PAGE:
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Hydrogen vs Electrification: Could hydrogen and electrification have a symbiotic relationship?

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John Armstrong's picture
Chief Operating Officer BPA

John Armstrong is an engineer whose career has spanned the extremes of the energy industry – giving him a front-row seat on the energy roller-coaster. He began his career constructing oil...

  • Member since 2019
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  • Jul 12, 2021

Rather than being competitors could hydrogen infrastructure complement electric vehicle infrastructure? Whilst light vehicles may be more likely be battery powered in the future, heavy trucks are a little more difficult to decarbonise and therefore it is likely that an alternative will be needed to batteries for those heavier parts of the fleet. This may well be hydrogen.

PEM (polymer electrolyte membrane) electrolysis technology uses container based modular units, with relatively maintenance free technology. What they do need is a ready supply of electricity and lots of it. In a hydrogen world filling stations may be able to generate their hydrogen locally (rather than needing to be supplied by tanker) using PEM electrolysis - however this will very certainly need large connections to the electricity grid.

Fast EV charging stations in the future will also need to have big grid connections, with more and more electric vehicles on the road these connections are going to get bigger and bigger – especially with some chargers packing an impressive 350kw (compared to a tiny 7kw home charger!) for just one charge point. The grid connection won’t be consistently used as cars come and go and the larger fast ones are very unlikely to be used over night. The potential exists to use that grid capacity to generate hydrogen. This hydrogen could then be stored ready for when a vehicle arrived which needed it. Filing stations of the future could therefore deliver both electric vehicle and hydrogen charging - the hydrogen being generated overnight when the grid capacity isn't being used.

Finally if there was more electricity demand than the grid could deliver, or electricity was extremely expensive, the hydrogen could be put back through a fuel cell to electric vehicles!

Thus for transport, hydrogen and electrification might not be competitors but symbiotic partners - relying on each other to deliver their form of energy. Charging electric vehicles and filling hydrogen trucks may well be done in the same place sharing the same gird connection, but with the technologies symbiotically linked to deliver the optimum outcome.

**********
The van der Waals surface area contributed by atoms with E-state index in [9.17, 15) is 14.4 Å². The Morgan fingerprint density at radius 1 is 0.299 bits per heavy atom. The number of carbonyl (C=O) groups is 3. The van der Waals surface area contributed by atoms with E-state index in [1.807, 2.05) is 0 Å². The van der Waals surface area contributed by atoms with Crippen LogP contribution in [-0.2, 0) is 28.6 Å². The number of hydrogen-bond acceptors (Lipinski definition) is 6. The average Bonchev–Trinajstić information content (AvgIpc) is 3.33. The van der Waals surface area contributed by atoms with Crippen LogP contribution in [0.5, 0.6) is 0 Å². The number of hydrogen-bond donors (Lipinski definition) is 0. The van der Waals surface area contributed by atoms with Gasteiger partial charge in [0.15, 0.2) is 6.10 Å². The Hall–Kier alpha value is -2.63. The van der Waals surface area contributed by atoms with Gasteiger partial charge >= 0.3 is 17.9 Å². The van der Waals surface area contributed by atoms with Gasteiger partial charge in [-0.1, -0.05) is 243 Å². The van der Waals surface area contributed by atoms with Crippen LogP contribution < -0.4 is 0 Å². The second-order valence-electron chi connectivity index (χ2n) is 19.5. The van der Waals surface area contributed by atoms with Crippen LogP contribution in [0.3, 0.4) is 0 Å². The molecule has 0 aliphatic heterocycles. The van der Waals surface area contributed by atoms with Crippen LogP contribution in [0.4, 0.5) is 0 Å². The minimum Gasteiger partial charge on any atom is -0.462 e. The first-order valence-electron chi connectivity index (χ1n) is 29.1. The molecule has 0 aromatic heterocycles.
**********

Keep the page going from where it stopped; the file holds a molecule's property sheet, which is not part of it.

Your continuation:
I wonder how many other relationships could exist in the future energy world?

Matt Chester's picture
Matt Chester on Jul 12, 2021

I think you're right, John-- we've moved beyond silver bullets and more towards identifying and optimizing the best solution for each specific use case. There's room for lots of solutions

Charles Botsford, PE's picture
Charles Botsford, PE on Jul 17, 2021

Hi John,

Even heavy-duty electric trucks and buses look great for electrification applications, especially around ports. Many transit districts are moving to electric buses. Hydrogen for transportation applications has many problems, foremost of which is thermodynamics. The overall system efficiency is just a tad above diesel-powered vehicles when you take electrolysis, compression, transport, materials, and a variety of other issues into account. Electric trucks and buses, however, have a major advantage over their hydrogen and diesel step-cousins. Utilities, when they have enough planning time, haven't gotten too fussy about providing electrical service for the projects I've been involved with. 

I'm a chemical engineer. So I really like hydrogen for hydrocracking, hydrogenation, making fertilizer, and a few niche applications. So far, I haven't seen many compelling applications for hydrogen that make economic or technical sense, and the company I used to work for investigated pretty much every likely hydrogen fuel cell application (UAVs, cars, locomotives, cell towers, forklifts, mine loaders, buses) -- you name it, we built working prototypes. However, just because you can build something that works, doesn't mean you can sell it in the marketplace.

John Armstrong's picture
Thank John for the Post!
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